After 3 months in India, we had had enough.
India is vibrant, chaotic and totally unpredictable. And after those 3 months, we still hadn’t realised just how much so.
Our last main stop before going crossing the border to Nepal was Varanasi – if ever there was a place to define India, Varanasi is it. Much and more can be said about Varanasi – every bit as intense as the rest of India. Sometimes there is no shame in admitting you weren’t having the best time of it.
It took us about 2 days to source a train ticket from Varanasi to the border town, Gorakhpur, because it was a holy festival and almost all ticket shops were shut, or sold out. We eventually found a ticket shop that was open and had to wait for the owner for half an hour, because he ‘doesn’t like rain’ and refused to leave his house until the rain stopped. When he arrived, the tickets had sold out. He waggled his head at us pleasantly while telling us of our unfortunate situation.
We ended up buying a pair of tickets on the black market – who knew the black market even sold train tickets? Travelling under the guise of Rajav Mehra and Virat Gupta, we were excited to be leaving. We hailed down a rickshaw and argued in plenty of Hindi to get a fair price. A policeman came over because we were haggling for so long as the driver was trying to rip us off. He asked where we were from:
“Oh England, very rich! You pay a high price! A good price”
Eventually we agreed on a fair-ish price to be taken to Varanasi Lohta station, making a point that we didn’t want to go to Varanasi Junction, the more common station. Do as the black market tickets say.
The rickshaw took off, with the policeman in tow, which was a bit strange but we were weren’t going to ask. He kept hitting random people in the street with his baton whilst we rode past them.
Soon enough, the rickshaw driver arrived at Varanasi Junction.
The policeman had swanned off to presumably beat other innocent people. We pointed out that we were at Varanasi Junction, not Lohta, and asked if we could kindly be taken to the actual destination. We refused to be duped by the rickshaw driver’s claims that “Varanasi is Varanasi”. We explained why we needed to be at Lohta – our train wasn’t stopping at Varanasi Junction – and refused to pay the 110 rupees we originally agreed, seeing as we weren’t actually at Varanasi Lohta. The rickshaw driver couldn’t comprehend this logic. As this continued, a gathering of other rickshaw drivers started to form and everyone started shouting and making everything worse and just making things that bit more chaotic.
After about half an hour of this farce, our train departure time fast approaching, he finally caved in, after we made it clear we wouldn’t pay him an extra 200 rupees because he fucked it in the first place. But he was far from happy, telling us how he’d starve that night because of what we’d done.
Eventually, we all got moving again (hurrah!), but he was still exceptionally angry and was shouting at us that we were bad people. So we shouted back over the engine noise as we cruised along, telling him he was in fact the bad person. This is when it went a bit more wrong than usual.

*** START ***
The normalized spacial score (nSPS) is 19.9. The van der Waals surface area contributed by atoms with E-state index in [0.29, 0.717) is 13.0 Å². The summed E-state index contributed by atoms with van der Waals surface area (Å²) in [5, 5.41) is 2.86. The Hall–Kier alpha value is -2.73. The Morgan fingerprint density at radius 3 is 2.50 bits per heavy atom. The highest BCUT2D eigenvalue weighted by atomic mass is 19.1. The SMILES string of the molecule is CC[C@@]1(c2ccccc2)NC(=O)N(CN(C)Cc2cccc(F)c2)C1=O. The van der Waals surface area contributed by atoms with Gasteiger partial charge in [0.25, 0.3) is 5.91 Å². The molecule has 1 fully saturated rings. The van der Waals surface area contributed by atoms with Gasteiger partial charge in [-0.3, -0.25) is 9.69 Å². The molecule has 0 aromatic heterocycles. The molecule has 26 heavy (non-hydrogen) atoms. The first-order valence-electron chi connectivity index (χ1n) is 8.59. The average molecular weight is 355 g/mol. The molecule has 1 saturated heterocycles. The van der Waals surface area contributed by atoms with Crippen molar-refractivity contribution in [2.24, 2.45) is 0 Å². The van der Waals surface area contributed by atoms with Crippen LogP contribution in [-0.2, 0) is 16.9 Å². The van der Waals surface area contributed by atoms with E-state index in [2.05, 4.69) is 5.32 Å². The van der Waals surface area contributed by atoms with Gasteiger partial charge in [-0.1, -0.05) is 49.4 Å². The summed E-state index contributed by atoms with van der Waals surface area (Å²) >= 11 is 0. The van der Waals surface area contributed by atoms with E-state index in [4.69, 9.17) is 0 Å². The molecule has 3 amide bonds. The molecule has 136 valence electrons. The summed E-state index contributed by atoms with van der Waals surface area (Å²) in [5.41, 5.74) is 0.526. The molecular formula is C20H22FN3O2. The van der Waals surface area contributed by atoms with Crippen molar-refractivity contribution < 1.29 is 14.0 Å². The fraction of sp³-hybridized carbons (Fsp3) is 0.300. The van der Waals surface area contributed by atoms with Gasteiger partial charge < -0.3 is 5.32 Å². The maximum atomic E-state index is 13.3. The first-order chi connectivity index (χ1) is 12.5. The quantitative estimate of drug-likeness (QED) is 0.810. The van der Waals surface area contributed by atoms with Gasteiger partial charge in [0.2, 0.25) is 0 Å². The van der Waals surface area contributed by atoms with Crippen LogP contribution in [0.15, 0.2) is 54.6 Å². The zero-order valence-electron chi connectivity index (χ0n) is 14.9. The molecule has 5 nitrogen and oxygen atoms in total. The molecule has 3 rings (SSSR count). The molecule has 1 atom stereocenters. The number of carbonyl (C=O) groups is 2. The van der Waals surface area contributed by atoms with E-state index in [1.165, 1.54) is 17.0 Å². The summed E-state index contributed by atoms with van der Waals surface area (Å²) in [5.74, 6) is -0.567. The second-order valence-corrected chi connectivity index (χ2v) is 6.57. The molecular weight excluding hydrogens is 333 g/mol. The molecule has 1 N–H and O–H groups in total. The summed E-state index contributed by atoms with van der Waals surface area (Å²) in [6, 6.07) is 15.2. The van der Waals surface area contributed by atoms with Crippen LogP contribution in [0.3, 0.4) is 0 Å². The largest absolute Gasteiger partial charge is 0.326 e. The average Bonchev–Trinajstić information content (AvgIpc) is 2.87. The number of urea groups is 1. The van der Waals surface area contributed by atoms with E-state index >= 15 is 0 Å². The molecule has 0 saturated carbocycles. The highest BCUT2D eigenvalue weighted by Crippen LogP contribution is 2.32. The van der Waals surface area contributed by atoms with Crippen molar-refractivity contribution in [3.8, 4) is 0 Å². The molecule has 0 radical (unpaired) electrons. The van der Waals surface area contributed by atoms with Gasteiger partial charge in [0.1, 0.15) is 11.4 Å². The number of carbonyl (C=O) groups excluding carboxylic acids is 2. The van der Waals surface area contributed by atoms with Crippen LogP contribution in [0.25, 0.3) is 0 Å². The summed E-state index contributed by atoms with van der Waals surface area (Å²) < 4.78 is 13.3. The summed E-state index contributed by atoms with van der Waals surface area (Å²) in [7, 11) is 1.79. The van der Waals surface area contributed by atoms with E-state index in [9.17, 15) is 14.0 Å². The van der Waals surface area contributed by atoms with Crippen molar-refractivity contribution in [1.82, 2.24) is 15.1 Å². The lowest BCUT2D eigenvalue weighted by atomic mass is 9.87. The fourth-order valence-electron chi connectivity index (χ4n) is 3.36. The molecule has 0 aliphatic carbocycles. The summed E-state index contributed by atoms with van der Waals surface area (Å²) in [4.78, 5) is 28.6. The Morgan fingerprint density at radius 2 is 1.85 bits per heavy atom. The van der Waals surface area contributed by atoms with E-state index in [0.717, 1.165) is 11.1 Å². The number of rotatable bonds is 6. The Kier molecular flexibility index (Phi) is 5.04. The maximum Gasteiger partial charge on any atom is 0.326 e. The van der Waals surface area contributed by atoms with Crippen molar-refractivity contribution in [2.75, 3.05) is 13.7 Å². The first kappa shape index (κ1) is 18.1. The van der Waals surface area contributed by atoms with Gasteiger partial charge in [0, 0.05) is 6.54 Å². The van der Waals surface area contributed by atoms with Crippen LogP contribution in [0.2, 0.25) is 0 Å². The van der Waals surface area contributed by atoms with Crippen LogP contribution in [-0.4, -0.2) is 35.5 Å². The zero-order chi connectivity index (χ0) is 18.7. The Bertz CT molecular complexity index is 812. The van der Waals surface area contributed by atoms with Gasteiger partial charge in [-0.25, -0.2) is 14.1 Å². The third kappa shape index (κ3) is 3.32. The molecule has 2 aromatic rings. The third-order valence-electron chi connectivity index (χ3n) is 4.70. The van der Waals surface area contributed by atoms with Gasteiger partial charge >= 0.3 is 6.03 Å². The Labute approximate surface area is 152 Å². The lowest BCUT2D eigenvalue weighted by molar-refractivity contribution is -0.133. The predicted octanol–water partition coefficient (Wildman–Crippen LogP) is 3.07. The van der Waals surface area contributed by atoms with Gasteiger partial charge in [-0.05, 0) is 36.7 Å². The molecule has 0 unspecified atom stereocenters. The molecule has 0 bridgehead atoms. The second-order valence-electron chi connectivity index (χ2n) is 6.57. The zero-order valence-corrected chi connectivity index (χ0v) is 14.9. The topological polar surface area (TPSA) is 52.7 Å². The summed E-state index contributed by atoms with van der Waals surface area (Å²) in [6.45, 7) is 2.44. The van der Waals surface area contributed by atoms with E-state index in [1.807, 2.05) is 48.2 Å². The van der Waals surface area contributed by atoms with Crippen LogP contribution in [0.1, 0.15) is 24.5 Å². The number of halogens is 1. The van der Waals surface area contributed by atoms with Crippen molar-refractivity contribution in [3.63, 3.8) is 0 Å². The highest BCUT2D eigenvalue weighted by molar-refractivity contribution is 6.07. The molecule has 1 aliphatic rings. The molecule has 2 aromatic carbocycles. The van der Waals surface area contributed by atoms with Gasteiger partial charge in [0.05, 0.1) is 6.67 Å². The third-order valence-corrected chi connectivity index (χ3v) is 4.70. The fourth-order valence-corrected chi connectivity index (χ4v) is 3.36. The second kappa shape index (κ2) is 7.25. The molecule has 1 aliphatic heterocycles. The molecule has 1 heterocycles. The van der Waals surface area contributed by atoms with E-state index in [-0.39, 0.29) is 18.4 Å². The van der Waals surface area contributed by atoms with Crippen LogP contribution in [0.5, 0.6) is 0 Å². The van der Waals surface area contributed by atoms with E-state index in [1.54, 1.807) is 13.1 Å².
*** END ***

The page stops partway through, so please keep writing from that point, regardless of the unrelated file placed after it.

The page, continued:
Swerving onto the other side of the road at full speed and starting to gun it down the middle of the road, when it was pitch black outside, we originally thought the rickshaw driver had had a stroke. Other cars and rickshaws were swerving out the way and beeping as the carnage ensued. Panicked, we started shouting incomprehensibly as we hurtled along.
We didn’t really have anywhere to bail, so we held on for our lives and swore at him as loud as we could as he swore at us as loud as he could and drove on the pavements and generally tried to tip the rickshaw over.
Which he did.
As I realised we were falling over – we were on one wheel for a few seconds – I grabbed my backpack hoping it would break my fall. When the rickshaw tipped over, the bag broke my fall while I broke my mate’s – I’d like to think karma was on our side for a moment. The driver was just lying side on, curled up and moaning something in Hindi.
We checked to see if he was in pain and when he seemed to be doing OK, we decided to get as far away from him as possible. So we ran around until another rickshaw arrived and we started shouting something about Varanasi Lohta, but the driver got the gist of it and zipped off at a pace. We were still shouting as apparently we hadn’t calmed down. I realised Dave was bleeding from his head but didn’t tell him – we were alive, that would do for now.
We got to the station and paid 300 rupees, which was about 5 times the cost what it should have been but we didn’t care and didn’t give a shit about negotiating a price beforehand – we were safe and that was awesome. Picked up some bottles of water and cleaned ourselves up, rinsed the blood and dirt away, ranted at each other before calming down. We made the train by about 10 minutes and didn’t speak much for the next few hours, just collecting our thoughts before falling asleep. When the train pulled in the next morning at Gorakhpur we felt a grim determination to leave this ridiculous country and got the first bus we out. We also began to wonder what happened to the rickshaw driver. At least there was no ticket inspector.
At the border on the way out, Dave got caught between a rickshaw and a cow. While trying to avoid them both, the cow headbutted him into the rickshaw, meaning he missed neither. We limped to the passport office to get our exit stamp and when we pulled the passports out, the immigration officer beamed and said:
“Ah England! Very rich!”
Time to go.